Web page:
by WorldTribune Staff, July 9, 2017
The Senate Judiciary Committee reportedly has received new information with direct relevance to its investigation of former Attorney General Loretta Lynch’s involvement in the Hillary Clinton email scandal.
Included in the new evidence is a document showing Lynch informed the political director of Clinton’s presidential campaign that FBI agents wouldn’t be allowed to “go too far” in the Clinton email probe.
The panel wants to know from Lynch if she “ever communicated with Amanda Renteria,” who headed Clinton’s political operations during the 2016 campaign. Renteria has also been asked to testify before the committee.
The committee is also looking into whether Lynch or any of her aides were in contact with former DNC chief Debbie Wasserman Schultz regarding the Clinton email investigation.
The new revelations were made in a three-page list of questions that Senate Judiciary Chairman Chuck Grassley and ranking Democrat Dianne Feinstein recently sent to Lynch at her New York apartment, according to a July 6 op-ed in the New York Post by Paul Sperry.
During a four-hour hearing before the House Judiciary Committee in July 2016, Lynch either “refused to answer or give an appropriate response” no fewer than 74 times.
Rep. David Trott, Michigan Republican, took Lynch to task for failing to recuse herself from the Clinton investigation despite meeting privately with former President Bill Clinton “a week before the then-attorney general let Hillary skate,” Sperry wrote.
Then, referring to rumors of her possibly staying on in a hypothetical Hillary administration, Trott asked if Lynch had met with anyone on Hillary’s staff during the yearlong investigation, to which she replied: “I have not spoken to anyone on either the campaign or transition or any staff members affiliated with them.”
Sperry noted that the Senate Judiciary Committee now knows of a document obtained by the FBI reportedly showing a Democratic operative’s claim that Lynch had privately assured Renteria that the Justice Department “would not push too deeply” into the investigation of Clinton’s private email server.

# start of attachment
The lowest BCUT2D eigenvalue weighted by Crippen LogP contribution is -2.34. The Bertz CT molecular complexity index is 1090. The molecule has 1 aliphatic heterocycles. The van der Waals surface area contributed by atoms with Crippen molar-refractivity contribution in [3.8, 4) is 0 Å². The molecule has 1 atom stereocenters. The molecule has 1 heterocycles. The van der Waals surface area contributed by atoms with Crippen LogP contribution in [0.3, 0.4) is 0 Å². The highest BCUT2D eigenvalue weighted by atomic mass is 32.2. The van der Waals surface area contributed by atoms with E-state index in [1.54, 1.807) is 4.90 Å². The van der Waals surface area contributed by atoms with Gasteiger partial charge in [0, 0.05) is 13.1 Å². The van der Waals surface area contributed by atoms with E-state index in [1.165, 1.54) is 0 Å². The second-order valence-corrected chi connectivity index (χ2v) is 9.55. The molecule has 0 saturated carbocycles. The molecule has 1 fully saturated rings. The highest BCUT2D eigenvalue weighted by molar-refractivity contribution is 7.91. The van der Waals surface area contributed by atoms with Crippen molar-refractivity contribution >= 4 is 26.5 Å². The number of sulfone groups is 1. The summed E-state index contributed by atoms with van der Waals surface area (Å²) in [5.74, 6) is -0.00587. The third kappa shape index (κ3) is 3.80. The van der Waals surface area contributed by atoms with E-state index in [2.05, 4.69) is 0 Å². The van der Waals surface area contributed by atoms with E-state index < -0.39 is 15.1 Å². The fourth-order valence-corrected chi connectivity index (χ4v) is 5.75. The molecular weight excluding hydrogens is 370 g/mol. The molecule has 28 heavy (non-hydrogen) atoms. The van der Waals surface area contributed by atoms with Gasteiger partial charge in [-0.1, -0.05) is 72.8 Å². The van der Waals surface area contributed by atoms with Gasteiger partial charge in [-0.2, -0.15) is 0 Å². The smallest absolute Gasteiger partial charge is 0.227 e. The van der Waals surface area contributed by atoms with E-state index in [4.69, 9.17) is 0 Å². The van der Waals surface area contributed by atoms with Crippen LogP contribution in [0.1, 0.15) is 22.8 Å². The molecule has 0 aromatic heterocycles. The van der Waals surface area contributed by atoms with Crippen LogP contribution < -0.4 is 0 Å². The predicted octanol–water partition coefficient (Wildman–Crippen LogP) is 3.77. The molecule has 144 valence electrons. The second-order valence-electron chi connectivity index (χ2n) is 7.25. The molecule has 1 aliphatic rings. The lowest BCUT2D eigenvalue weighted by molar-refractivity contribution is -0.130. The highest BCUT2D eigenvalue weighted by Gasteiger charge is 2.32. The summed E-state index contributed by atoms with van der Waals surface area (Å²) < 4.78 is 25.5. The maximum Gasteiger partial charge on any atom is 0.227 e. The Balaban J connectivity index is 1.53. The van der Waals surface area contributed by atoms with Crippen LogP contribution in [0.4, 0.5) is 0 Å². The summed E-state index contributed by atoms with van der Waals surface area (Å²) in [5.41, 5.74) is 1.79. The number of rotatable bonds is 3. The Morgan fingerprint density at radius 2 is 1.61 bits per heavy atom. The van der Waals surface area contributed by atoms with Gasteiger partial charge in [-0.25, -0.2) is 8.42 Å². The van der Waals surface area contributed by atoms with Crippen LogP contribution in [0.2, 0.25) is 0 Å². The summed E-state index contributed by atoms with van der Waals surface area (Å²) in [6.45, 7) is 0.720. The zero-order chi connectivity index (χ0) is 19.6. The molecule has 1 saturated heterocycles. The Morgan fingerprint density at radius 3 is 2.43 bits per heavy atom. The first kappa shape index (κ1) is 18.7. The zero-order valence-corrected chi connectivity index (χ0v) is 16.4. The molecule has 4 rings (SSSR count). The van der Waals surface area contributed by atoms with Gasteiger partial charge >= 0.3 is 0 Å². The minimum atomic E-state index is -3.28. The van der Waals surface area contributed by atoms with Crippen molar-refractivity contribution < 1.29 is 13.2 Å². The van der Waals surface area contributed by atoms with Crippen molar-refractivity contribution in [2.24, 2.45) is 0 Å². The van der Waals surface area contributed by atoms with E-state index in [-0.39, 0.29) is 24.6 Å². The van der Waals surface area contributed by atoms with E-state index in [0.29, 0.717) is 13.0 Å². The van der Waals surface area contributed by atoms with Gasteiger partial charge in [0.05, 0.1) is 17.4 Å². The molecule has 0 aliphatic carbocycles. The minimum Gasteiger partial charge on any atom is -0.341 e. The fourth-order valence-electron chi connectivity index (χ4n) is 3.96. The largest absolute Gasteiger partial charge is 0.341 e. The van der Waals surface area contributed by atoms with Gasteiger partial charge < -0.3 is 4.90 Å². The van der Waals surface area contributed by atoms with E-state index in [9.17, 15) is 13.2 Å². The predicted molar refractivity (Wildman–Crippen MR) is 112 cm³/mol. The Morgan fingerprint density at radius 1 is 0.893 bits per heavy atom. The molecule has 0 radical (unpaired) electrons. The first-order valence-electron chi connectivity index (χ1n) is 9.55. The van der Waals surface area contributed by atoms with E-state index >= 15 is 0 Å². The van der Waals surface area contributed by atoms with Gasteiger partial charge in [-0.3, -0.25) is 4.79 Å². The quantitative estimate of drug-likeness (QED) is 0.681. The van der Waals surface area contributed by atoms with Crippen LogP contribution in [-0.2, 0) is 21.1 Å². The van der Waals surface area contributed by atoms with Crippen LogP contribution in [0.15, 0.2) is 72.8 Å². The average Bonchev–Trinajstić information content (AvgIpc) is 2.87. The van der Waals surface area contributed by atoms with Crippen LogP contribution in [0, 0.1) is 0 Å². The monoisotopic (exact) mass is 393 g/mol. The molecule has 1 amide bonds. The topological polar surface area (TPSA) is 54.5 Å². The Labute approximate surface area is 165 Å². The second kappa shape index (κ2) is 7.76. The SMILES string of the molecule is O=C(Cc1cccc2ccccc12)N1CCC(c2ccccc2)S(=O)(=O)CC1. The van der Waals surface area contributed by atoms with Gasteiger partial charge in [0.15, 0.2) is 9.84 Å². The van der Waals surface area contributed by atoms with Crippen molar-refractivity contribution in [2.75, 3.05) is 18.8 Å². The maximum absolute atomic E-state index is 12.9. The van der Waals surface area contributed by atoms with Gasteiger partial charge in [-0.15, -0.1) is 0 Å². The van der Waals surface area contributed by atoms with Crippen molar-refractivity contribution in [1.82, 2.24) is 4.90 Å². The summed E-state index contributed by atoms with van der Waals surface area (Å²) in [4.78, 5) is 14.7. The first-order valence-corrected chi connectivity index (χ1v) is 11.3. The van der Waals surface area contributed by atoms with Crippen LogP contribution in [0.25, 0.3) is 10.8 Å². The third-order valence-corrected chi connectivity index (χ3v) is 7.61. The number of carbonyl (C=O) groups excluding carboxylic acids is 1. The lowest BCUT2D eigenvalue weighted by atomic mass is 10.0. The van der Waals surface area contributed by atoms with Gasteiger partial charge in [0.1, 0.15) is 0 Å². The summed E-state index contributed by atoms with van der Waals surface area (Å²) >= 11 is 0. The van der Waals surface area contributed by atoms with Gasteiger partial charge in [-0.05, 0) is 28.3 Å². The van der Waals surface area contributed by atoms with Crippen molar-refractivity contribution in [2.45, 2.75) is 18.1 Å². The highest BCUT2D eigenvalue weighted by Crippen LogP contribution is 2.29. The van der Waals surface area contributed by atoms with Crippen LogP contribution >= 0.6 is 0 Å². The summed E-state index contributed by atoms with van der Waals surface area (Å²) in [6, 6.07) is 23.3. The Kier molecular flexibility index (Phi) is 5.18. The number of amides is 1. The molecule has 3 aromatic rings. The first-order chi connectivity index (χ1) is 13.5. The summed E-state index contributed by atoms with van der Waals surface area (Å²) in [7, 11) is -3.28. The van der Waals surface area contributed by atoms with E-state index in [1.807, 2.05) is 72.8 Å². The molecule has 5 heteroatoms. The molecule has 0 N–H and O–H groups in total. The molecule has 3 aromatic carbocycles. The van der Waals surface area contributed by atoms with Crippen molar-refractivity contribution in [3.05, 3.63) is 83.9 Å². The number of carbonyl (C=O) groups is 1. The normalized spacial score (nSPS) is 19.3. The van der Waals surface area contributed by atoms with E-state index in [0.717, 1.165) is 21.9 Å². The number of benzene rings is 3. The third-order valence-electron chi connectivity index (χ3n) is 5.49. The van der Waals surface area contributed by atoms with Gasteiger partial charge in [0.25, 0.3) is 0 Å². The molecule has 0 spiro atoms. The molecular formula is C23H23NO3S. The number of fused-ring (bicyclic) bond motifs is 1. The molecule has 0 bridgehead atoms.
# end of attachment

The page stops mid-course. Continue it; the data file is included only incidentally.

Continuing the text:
The committee will also “press her to explain the discrepancy – along with why she reportedly asked former FBI Director James Comey to leave her office when he confronted her with the document.”
Sperry continued: “There are three explanations: Either Lynch lied under oath, or she never in fact talked to Renteria, or her categorical denial was meant to later claim she was merely discussing her role post-election.”
In her meeting with Bill Clinton in her plane on the tarmac at the Phoenix airport, Lynch had said the former president stopped by simply because “he wanted to say hello.”
But the meeting lasted at least 30 minutes and had to be cleared by the Secret Service as well as FBI security details. It was also the first meeting of any kind on Lynch’s plane, Sperry noted.
“Lynch also got squirrelly when asked about reports that her FBI security detail had banned cameras, even phones, from her meeting with Clinton.
“Since her lawyer is on record saying Lynch will ‘fully cooperate’ in the Senate investigation, she’ll have a hard time pleading the Fifth in hearings. But that doesn’t mean she won’t try to stonewall,” Sperry wrote.